I believe that we must do this because of who we are; we are a people who like Jeremiah and like Daniel know our story.  It is a story of redemption and forgiveness; it is a story of nurture and guidance; it is a story of countless occasions on which we have been recipients of grace upon grace.  We have been given much – and as our Lord said,

to whom much has been entrusted, even more will be demanded (Luke 12:48)

I believe that we will finish this process with a budget goal that is in greater congruity with our vision and our values.

But what will this process look like?  Each year a church constructs a budget and then asks for pledges and faith promises.  The last step of the process is to compare the paper budget with the total amount of pledges and faith promises to see if the budget is realistic.  This is made more complicated by the fact that some choose not to pledge, even though they give faithfully.   Nevertheless, the final budget is one that the officers of the church believe is realistically attainable.

Now is the time in our life as a congregation to prepare to make those pledges and faith promises.  This is a time to reflect, not just on the state of the economy, not just on our assets, but on our values, our vision, and even our identity.  This is why stewardship season is so crucial – it goes to the heart of who we are as a people.

We are people of faith in a faithful God.  We are people who have been redeemed by God’s mission of Love – in Jesus Christ, and so, we are a people in mission.

Harvest Giving, the tithe

In the church, we do not believe in “charitable giving” – adding up what may be left over after all of our bills and entertainments are paid for.  Rather we are people who believe in the “harvest principle:” that to God belongs the first fruits of the harvested income.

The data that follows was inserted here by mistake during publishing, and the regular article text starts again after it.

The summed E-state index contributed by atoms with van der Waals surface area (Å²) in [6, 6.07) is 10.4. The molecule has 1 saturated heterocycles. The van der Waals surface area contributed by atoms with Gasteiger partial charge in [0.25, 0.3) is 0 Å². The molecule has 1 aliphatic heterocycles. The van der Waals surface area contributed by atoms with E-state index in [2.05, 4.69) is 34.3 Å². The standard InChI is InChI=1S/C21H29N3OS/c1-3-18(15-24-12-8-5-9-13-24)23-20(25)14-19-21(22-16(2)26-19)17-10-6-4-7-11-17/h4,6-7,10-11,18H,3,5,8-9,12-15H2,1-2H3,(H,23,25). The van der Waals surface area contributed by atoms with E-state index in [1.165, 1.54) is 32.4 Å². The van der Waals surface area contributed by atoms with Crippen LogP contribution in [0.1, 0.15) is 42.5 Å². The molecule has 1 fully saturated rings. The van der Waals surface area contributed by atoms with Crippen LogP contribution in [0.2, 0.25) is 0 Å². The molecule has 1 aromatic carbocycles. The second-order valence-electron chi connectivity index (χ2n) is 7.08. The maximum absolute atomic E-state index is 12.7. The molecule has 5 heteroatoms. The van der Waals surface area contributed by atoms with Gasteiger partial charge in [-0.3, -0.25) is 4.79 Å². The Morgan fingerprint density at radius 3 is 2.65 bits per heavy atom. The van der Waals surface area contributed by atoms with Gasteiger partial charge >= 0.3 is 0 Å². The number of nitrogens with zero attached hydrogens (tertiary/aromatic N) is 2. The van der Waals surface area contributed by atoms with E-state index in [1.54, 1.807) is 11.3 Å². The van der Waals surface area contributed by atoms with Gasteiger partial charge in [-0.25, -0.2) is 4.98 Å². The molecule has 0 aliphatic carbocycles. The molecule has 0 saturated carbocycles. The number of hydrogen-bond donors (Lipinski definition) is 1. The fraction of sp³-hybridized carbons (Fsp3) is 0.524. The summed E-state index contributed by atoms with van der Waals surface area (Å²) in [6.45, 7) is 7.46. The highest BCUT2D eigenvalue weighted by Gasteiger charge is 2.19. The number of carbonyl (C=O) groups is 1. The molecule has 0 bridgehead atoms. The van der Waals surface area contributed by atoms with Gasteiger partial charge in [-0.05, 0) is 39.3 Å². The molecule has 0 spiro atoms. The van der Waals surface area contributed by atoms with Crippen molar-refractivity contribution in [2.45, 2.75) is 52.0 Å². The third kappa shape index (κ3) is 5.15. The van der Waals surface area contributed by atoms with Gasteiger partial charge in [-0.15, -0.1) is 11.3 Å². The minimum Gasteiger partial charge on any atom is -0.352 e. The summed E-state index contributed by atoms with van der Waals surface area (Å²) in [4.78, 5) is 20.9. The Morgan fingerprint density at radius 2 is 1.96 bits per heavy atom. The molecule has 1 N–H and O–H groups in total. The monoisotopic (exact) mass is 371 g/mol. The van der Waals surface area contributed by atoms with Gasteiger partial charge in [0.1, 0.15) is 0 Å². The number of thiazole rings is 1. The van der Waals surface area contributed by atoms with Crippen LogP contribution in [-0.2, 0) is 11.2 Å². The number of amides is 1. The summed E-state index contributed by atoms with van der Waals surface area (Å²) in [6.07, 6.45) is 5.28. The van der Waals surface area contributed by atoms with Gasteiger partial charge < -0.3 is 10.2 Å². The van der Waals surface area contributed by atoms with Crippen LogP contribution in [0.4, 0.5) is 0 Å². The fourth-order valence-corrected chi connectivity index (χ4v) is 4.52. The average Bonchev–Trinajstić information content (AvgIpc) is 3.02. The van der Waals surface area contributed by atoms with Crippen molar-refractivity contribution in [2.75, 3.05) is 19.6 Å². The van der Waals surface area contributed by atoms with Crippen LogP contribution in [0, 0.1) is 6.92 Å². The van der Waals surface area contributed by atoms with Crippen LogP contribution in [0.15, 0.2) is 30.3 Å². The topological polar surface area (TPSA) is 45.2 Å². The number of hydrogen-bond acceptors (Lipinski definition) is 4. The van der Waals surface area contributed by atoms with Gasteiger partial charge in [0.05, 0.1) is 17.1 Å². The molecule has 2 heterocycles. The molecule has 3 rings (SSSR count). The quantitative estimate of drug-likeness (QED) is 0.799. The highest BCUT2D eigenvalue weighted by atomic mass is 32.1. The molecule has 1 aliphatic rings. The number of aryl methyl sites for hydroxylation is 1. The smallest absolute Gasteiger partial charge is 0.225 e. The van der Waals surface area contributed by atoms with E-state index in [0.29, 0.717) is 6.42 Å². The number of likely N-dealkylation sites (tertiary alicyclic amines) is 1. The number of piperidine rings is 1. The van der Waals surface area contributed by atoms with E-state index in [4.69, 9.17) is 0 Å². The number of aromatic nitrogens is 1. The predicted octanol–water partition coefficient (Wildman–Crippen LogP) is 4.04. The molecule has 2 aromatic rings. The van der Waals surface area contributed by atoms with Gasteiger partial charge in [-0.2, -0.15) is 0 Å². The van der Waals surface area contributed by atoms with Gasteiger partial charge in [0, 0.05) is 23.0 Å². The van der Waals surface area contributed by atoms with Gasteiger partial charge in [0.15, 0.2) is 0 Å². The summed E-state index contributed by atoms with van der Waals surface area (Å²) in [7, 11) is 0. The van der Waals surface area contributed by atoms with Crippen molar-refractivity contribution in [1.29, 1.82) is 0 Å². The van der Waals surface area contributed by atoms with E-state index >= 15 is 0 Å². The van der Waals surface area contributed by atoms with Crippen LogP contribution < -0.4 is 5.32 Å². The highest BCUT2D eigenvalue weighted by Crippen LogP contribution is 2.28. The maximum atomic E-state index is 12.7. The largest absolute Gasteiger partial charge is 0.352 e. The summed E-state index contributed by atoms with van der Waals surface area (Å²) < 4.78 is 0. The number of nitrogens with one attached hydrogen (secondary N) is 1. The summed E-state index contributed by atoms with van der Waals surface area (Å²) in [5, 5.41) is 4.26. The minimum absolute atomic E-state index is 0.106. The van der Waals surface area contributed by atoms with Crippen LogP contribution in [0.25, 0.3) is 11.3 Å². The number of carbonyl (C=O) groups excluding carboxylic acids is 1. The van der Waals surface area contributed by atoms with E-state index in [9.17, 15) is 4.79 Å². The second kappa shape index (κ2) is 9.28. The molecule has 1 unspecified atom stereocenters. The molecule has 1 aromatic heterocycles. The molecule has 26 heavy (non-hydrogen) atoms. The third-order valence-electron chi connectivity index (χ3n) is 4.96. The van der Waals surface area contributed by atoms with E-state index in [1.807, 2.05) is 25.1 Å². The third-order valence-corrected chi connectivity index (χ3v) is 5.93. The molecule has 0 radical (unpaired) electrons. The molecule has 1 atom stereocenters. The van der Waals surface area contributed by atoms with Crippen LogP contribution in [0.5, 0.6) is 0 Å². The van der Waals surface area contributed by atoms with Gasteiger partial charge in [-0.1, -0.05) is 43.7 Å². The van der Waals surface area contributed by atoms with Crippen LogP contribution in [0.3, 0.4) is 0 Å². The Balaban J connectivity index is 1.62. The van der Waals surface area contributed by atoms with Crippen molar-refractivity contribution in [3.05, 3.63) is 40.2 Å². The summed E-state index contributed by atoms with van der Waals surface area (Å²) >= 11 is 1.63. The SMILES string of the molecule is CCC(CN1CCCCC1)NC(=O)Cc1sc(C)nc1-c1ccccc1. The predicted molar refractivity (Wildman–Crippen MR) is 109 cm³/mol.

Just as the farmer only knows the value of the crop after the harvest in the fall, so we may not be able to predict the exact amounts of our incomes, which is why the people of God have always used the system of percentage giving.  We believe that everything that comes in from the harvest is a gift from God, who graciously allows us to spend 90% of it as we wish.  He has called for the first 10% to be set aside first, as our sacred offering.

I am calling on all of us to examine our hearts in these next four weeks: some may be giving regularly but at a percentage below the tithe.  Perhaps giving a full 10% seems to scary.  Then take the faith-challenge to grow to the 10% level.  Whatever the percentage you have been giving, increase it by two percent per year until you reach the full 10% tithe.  I promise you, you will not miss the money, but rather you will experience a new level of freedom from its dominating demands.

When we come here with our pledges and faith-promises in several weeks, let us come as the people of faith who know the truest truth: that we worship and serve a God who is full of mercy and compassion, a God who has a reliable record of faithfulness in the past, and whose mercies are new every morning

Somehow, even in the pain of a bad economy, we will find the grace to tap into a vein that is deeper than the present; we tap into the vein of God’s love and mercy – ancient as Creation, but which is renewed every morning.  As Jeremiah said:

this I call to mind,

and therefore I have hope:

The steadfast love of the LORD never ceases,

his mercies never come to an end;

they are new every morning;

great is your faithfulness.